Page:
New Mexico Geological Society Annual Spring Meeting & Ft. Stanton Cave Conference — Abstracts
The double-edged sword of ultra-high precision 40Ar/39Ar geochronology: Investigating previously unresolved complexities in sanidine age distributions
Tyler B. Cantrell1, Matthew T. Heizler1 and Jake Ross1
Improvement in the precision of 40Ar/39Ar sanidine geochronology has demonstrated that single crystal sanidine dates from ignimbrites are dispersed, leading to ambiguous interpretations of eruption ages. This inhibits interpretation of temporally closely spaced geologic events such as nearly coeval caldera forming eruptions, paleomagnetic reversals, extinction events, etc. Possible age dispersion sources related to (1) neutron dose differences between individual sanidine grains, (2) mineral and melt inclusion variations between grains, and (3) mass spectrometry and data reduction details have been evaluated via detailed laboratory experiments on multiple sanidine bearing ignimbrites. The accuracy of derived eruption ages is cross validated through stratigraphically constrained 27 – 28 Ma ignimbrites from the San Juan Volcanic Field that may differ in age by less than 15 ka.
The 40Ar/39Ar method is based on irradiating a sample to convert 39K to 39Ar with the 40Ar/39Ar value being proportional to age. However, multifarious neutron flux, spatially and temporally, leads to no two grains receiving the same neutron dose, thus, variation in grain-to-grain dosage is a possible source of age dispersion. Irradiation of Fish Canyon tuff sanidine (FC-2) grains in a tightly spaced geometry significantly reduced dispersion from the typical grain-to-grain date range of up to ca. 100 ka to as low as ca. 30 ka. Although better constraining the irradiation geometry demonstrated that neutron flux variation is a large source of age dispersion, in detail, populations still show excess dispersion that likely correlates to geologic complexities.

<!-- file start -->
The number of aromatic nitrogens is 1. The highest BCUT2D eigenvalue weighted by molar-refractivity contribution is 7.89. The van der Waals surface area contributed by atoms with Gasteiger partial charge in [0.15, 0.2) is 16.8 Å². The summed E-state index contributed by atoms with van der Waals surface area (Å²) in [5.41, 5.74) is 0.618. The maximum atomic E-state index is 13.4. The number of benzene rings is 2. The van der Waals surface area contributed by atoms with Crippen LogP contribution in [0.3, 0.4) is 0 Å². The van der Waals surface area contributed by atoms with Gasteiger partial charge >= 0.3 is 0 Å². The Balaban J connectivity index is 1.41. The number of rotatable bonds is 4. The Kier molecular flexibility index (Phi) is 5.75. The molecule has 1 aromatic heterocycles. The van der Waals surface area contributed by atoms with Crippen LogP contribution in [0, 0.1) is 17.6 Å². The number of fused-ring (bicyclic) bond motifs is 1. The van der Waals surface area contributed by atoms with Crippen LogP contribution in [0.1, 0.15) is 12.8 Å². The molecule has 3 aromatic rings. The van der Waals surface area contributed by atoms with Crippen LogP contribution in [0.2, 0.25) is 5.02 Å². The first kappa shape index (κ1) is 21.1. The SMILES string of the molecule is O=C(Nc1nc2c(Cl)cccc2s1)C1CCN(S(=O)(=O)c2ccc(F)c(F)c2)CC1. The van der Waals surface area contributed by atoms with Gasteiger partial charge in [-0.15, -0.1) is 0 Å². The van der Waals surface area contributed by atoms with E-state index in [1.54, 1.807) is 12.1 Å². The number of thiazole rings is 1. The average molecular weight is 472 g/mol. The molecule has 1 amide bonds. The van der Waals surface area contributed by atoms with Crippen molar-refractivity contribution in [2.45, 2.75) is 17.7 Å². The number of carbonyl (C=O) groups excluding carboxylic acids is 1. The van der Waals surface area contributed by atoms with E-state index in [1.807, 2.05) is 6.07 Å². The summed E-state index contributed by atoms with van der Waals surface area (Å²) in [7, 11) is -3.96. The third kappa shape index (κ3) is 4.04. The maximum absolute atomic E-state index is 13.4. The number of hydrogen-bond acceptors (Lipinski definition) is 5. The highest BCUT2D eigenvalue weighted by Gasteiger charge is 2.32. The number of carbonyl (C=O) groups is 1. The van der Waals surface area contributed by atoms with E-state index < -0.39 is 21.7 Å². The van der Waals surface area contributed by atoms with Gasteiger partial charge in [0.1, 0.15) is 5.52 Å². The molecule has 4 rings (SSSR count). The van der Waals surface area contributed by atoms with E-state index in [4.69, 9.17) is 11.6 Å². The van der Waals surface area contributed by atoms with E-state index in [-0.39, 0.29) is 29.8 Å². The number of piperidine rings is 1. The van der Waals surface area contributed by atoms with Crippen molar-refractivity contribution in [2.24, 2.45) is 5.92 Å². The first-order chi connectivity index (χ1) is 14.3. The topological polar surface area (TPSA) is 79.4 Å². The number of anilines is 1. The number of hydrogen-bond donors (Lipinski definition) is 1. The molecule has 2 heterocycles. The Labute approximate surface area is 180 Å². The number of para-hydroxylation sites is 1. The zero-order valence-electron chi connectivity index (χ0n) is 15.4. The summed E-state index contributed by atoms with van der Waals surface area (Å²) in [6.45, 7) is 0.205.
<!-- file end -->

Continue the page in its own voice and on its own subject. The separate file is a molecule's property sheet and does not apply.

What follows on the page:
Geologic dispersion is evaluated by handpicking inclusion-free and inclusion-rich sanidine grains. Inclusion-rich grains are characterized by having visible melt and mineral inclusions when viewed under a microscope. Detailed experiments of FC-2 revealed no significant age difference or degree of dispersion between populations with and without inclusions. Numerous other mid-Tertiary ignimbrite samples were analyzed in the same manner and yield results comparable to FC-2. Although inclusion-rich grains revealed more chemical variability, the general observation is that there is no significant difference between inclusion-free and inclusion-rich grains.
The ability of the mass spectrometer and associated analytical methods to yield a normal distribution of dates is evaluated by two methods: (1) a standard gas with an argon isotopic composition similar to typical sanidine and (2) by crushing coarse-grained sanidine crystals to construct a homogeneous geologic sample. Standard gas ultra-high precision analyses yields normally distributed isotopic measurements, indicating that when provided with a homogeneous sample, a homogeneous result can be achieved. Crushed and homogenized FC-2 aliquots yield normally distributed ultra-precise results, reinforcing the robustness of the mass spectrometer when dating a geologic sample and supporting that analytical protocols are not a major cause of single crystal age dispersion.
Experiments on temporally equivalent volcanic eruptions indicate that mid-Tertiary units that differ by as little as 10-20 ka can be accurately delineated, however, challenges remain in determining what part, if any, of a dispersed dataset yields an accurate eruption age.
2022 New Mexico Geological Society Annual Spring Meeting & Ft. Stanton Cave Conference
April 7-9, 2022, Macey Center, Socorro, NM
Online ISSN: 2834-5800
Note that these files may be updated by authors after being posted.
|File Name||Size||Last Modified|
|CantrellPresentation.pdf||3.45 MB||05/06/2022 10:26:34 PM|